Foliar potassium application an alfalfa enhancement
Is there a way to improve both alfalfa yields and quality without relying mainly on genetic advances, ideal growing conditions, or standard fertilization practices?
That this is a possibility is shown by the results of a project carried out on seven acres in 2015 involving eight alfalfa varieties from Dairyland Seed, DuPont Pioneer, Legacy, Croplan, WL, and Dekalb. It was conducted with a third cutting taken on Aug. 6 on a research plot sponsored by Poplar Farms Sales & Service on leased land along Middle Road.
Liquid vs. dry potassium
The only difference in the management of the field which was divided into east and west halves was the form in which potassium was applied shortly after the second cutting last year. Those treatments were the foliar application of Agro-Liquid's liquid Sure K at a rate of 6 gallons per acre and the surface application of 150 pounds of dry potassium per acre.
An application of Baythroid XL insecticide was included in both treatments. It provides control of such typical alfalfa pests as potato leaf hopper, grasshoppers, plant bugs, weevils, meadow spittlebugs, loopers, stinkbugs, bud worms and armyworms.
A report on the 2015 project was reviewed by Agro-Liquid's field agronomy manager Daniel Peterson of West Bend at a recent Poplar Farms field day at the plot. He told attendees that the favorable differences attributed to the application method and product are most evident in the latter three cuttings of the season.
Peterson is very confident in the findings in the Poplar Farms because similar results have been documented in plots near Waupun and Lena in Wisconsin along with four in Minnesota and one in Upper Michigan. He said the best time for the liquid application is early in the alfalfa's regrowth stage — at a height of no more than a soda can.
Based on testing by representatives of Dairyland Seed, the August 2015 results at the Poplar Farms plot showed differences between the individual alfalfa varieties but the averages were greatly in favor of the foliar application with the liquid product, Peterson pointed out.
Of particular interest to dairy farmers was the calculation for milk per ton and milk per acre from the alfalfa forage, Peterson said. Per ton of alfalfa dry matter, the average milk potential per acre from the foliar application was 2,704 pounds — a 12.6 percent or 302 pound advantage which could convert into 1 or 2 pounds of milk per cow per day depending on portion of the alfalfa forage in the ration.
With the average dry matter yield of .94 ton per acre for the foliar application being only .07 ton more than with the dry application, the milk per ton advantage for the foliar application was limited to 3.5 percent or 97 pounds. The greater advantage in the milk per acre tabulation was due to 4.5 to 8.1 percent advantages in relative feed value; rumen digestibility of both neutral detergent fiber and total fiber content; and relative feed quality, Peterson explained.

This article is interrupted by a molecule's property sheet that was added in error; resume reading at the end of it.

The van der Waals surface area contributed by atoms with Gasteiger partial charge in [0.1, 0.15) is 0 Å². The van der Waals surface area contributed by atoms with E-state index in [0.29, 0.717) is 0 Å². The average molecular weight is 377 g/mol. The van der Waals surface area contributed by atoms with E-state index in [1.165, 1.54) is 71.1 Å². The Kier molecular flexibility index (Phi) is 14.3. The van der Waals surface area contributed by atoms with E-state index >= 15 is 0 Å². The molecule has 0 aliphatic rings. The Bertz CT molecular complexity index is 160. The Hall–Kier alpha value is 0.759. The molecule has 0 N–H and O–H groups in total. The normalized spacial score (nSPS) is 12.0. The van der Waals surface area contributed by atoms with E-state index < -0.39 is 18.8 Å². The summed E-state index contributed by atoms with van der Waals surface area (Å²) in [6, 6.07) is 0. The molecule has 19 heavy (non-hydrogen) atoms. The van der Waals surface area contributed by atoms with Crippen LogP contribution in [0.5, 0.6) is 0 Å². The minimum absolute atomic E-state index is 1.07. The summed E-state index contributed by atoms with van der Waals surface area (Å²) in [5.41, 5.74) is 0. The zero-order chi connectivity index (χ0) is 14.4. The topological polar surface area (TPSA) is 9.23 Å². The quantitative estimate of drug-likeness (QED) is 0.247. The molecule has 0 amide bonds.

The differences in dry matter yield and milk production potential per acre were significant between the alfalfa varieties in both application methods, Peterson noted. What also stood out was that the rankings of the varieties on those points were not consistent between the liquid and dry treatment portions of the field.
For the foliar application, the 3rd cutting yields ranged from 1.17 to .71 tons per acre but the milk per ton range was only 2,722 to 2,910 pounds. For the dry application, the per acre dry matter yield range was 1.13 to .63 tons while the milk per ton spread was from 2,434 to 2,952 pounds.
In both settings, one of the varieties posted the highest yields in all but one of the strips, one had the same yield from both applications and minimal differences on the other traits, and others shifted positions for having either the lowest yield per acre or lowest potential milk production per acre.
Another phenomenon in the testing of the forage was the smaller difference between the alfalfa varieties in the spread on milk per ton with the foliar application of the potassium — a consistency that impresses Peterson. The range was 240 pounds in the foliar application group compared to 603 pounds in the dry application category. Countering the trend was the calculation that the highest milk per ton of 3,047 pounds — at least 95 pounds more than all the others — was credited to a variety getting the dry treatment.
An overall major difference between the foliar and dry potassium applications was a 4 to 5 day faster maturity with the foliar treatment on the harvest time for the desirable feed quality traits, Peterson said. Without an awareness on that point, there could be a risk of allowing the alfalfa to become too mature before cutting, thereby reducing the fiber digestibility.
Asked how a more rapid growth cycle with the foliar application could mesh with the new low-lignin alfalfa which provides a harvest extension of about 6 to 8 days without sacrificing fiber digestibility or other desirable forage traits, Peterson suggested that this shouldn't be a problem. No such research has been done but both of the claimed benefits could apply.
At one of Agro-Liquid's plots on the potassium comparisons, Peterson said the top documented difference has been a 24 percent increase in alfalfa yield. With the addition of sulfur as a fertilizer, a trial in Minnesota supported a potential 5 pound daily increase in milk per cow, he reported.
Peterson is also enthusiastic about the potential of foliar applications of potassium, combined with smaller portions of nitrogen and phosphorus, at tassel emergence in corn intended for silage in order to deter the development of toxins. The foliar application is also suitable for a great variety of fruits and vegetables. Unlike dry products, he emphasized that the Agro-Liquid foliar product is free of the chloride and hyroxide that can burn foliage on plants.